Published on May 30, 2017
Updated on Sep. 17, 2018
Research shows there is a correlation between stress and poor academic performance. Some scientists find that things like meditation can have also a biological effect, positively impacting your brain and body. So while you should be focused on studying and preparation for final exams, it’s just as important to practice self-care and relieve stress.
We want you to make smart, healthy choices, so here are 10 simple suggestions to help you de-stress and conquer your exams… while not sacrificing your physical or mental well-being!
- Relax: Get a massage at the Relaxation Station (G202 MU Student center) or do some stretching yoga poses to limber up your mind and body.
- Exhale: Take a moment to deep breathe and relax your muscles. Taking just 5 minutes to focus on your breathing can have positive and immediate results.
- Eat well: Before you grab that second cup of coffee or salty popcorn snack, be sure to eat a power food to help you stay healthy and energized for the long-run.
- Rest: Be sure to get at least 7 hours sleep or take a 20 minute power nap. Research shows that replacing sleep for extra time studying is ineffective and leads to poorer grades.
- Think about your body language: College students who “Power Pose” for two minutes before their presentation or exam increase their testosterone and cortisol levels in the brain. This builds feelings of confidence and greater chances for success!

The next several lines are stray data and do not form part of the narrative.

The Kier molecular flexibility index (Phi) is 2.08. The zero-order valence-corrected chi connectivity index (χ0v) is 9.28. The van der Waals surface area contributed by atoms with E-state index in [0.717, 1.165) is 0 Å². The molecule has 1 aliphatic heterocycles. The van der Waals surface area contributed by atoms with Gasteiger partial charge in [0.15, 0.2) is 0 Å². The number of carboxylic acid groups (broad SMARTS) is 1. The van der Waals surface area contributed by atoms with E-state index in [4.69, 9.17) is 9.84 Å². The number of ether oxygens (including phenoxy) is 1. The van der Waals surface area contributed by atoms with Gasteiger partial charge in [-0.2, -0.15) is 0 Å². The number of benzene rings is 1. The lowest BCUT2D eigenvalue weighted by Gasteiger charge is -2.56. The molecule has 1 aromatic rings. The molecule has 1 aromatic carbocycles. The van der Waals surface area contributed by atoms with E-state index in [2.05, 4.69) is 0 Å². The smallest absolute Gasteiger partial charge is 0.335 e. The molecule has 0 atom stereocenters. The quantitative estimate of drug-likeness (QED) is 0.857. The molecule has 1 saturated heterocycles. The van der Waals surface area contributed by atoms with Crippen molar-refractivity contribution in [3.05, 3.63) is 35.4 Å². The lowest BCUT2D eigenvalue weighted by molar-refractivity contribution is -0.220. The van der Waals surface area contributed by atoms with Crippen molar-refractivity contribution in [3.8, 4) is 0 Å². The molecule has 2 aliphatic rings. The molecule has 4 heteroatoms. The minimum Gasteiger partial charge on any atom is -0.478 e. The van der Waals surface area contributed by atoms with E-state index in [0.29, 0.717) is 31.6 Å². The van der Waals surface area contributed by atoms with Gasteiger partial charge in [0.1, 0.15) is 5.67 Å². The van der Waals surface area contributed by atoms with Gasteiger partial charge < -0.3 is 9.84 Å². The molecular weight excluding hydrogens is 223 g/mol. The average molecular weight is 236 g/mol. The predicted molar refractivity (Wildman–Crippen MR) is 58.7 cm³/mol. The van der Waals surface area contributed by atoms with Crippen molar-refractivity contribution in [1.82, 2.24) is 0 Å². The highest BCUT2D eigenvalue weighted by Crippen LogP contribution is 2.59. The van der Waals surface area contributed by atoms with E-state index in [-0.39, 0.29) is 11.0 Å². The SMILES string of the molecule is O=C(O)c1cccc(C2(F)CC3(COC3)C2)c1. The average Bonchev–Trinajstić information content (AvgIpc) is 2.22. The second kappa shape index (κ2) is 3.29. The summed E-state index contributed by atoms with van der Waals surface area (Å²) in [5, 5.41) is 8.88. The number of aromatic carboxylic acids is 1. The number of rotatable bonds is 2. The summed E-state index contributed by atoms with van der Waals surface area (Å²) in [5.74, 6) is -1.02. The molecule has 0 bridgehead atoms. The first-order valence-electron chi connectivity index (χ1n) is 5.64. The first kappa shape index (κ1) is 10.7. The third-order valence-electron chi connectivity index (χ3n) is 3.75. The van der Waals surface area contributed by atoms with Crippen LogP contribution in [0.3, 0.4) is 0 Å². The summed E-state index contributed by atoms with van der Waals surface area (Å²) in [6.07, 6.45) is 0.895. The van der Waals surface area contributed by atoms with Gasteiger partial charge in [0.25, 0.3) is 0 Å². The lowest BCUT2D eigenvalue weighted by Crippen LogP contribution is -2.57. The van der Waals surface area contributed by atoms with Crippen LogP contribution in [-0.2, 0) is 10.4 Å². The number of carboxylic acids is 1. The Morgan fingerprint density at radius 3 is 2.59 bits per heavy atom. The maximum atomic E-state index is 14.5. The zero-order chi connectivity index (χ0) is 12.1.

- Unplug: Devices can be really disruptive to sleep and distracting while studying. Be mindful of your studies and establish tech-free times or spaces. Only check messages when you can actually respond to them and realize that most alerts are not more urgent or more interesting than the present moment.
- Sweat: Go for a quick jog or walk to produce endorphins which in turn help you sleep and reduce stress.
- Recharge: Call a family member or friend to catch up and talk about things. You can confide in others how you are feeling but it can be great to discuss topics that aren’t school-related and share a laugh.
- Clean up: Decluttering can really boost people’s motivation. Scientists have found that messy spaces can negatively impact your ability to focus and process information. So maybe pick up your room before cracking open a textbook.
- Share kindness: Write something you are grateful for or send a note of thanks to someone – it’s an instant mood lifter!